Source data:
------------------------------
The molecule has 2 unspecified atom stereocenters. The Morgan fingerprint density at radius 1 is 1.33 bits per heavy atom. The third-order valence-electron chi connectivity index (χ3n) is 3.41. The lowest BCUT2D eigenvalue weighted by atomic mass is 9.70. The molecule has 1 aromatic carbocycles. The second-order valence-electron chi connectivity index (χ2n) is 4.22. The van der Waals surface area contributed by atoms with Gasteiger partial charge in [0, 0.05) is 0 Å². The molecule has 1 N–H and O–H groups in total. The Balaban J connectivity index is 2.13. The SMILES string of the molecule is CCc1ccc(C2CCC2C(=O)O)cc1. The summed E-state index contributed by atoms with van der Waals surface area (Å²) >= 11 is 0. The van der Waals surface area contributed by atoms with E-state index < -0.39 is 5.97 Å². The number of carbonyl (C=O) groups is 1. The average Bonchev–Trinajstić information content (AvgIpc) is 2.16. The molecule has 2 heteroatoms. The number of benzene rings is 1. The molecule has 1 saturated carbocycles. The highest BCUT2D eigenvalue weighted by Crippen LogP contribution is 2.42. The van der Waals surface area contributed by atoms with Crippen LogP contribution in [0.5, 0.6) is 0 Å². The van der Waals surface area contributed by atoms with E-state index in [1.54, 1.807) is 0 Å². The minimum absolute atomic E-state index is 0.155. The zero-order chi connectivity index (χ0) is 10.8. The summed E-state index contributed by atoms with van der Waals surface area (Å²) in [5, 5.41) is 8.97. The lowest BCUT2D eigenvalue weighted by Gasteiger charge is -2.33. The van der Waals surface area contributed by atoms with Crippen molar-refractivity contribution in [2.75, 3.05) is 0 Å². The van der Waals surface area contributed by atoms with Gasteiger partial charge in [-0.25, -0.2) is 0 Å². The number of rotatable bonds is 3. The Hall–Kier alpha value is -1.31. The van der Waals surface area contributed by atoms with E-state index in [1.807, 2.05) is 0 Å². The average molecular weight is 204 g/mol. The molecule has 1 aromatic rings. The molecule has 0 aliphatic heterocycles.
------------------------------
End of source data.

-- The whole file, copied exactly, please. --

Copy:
The molecule has 2 unspecified atom stereocenters. The Morgan fingerprint density at radius 1 is 1.33 bits per heavy atom. The third-order valence-electron chi connectivity index (χ3n) is 3.41. The lowest BCUT2D eigenvalue weighted by atomic mass is 9.70. The molecule has 1 aromatic carbocycles. The second-order valence-electron chi connectivity index (χ2n) is 4.22. The van der Waals surface area contributed by atoms with Gasteiger partial charge in [0, 0.05) is 0 Å². The molecule has 1 N–H and O–H groups in total. The Balaban J connectivity index is 2.13. The SMILES string of the molecule is CCc1ccc(C2CCC2C(=O)O)cc1. The summed E-state index contributed by atoms with van der Waals surface area (Å²) >= 11 is 0. The van der Waals surface area contributed by atoms with E-state index < -0.39 is 5.97 Å². The number of carbonyl (C=O) groups is 1. The average Bonchev–Trinajstić information content (AvgIpc) is 2.16. The molecule has 2 heteroatoms. The number of benzene rings is 1. The molecule has 1 saturated carbocycles. The highest BCUT2D eigenvalue weighted by Crippen LogP contribution is 2.42. The van der Waals surface area contributed by atoms with Crippen LogP contribution in [0.5, 0.6) is 0 Å². The van der Waals surface area contributed by atoms with E-state index in [1.54, 1.807) is 0 Å². The minimum absolute atomic E-state index is 0.155. The zero-order chi connectivity index (χ0) is 10.8. The summed E-state index contributed by atoms with van der Waals surface area (Å²) in [5, 5.41) is 8.97. The lowest BCUT2D eigenvalue weighted by Gasteiger charge is -2.33. The van der Waals surface area contributed by atoms with Crippen molar-refractivity contribution in [2.75, 3.05) is 0 Å². The van der Waals surface area contributed by atoms with Gasteiger partial charge in [-0.25, -0.2) is 0 Å². The number of rotatable bonds is 3. The Hall–Kier alpha value is -1.31. The van der Waals surface area contributed by atoms with E-state index in [1.807, 2.05) is 0 Å². The average molecular weight is 204 g/mol. The molecule has 1 aromatic rings. The molecule has 0 aliphatic heterocycles.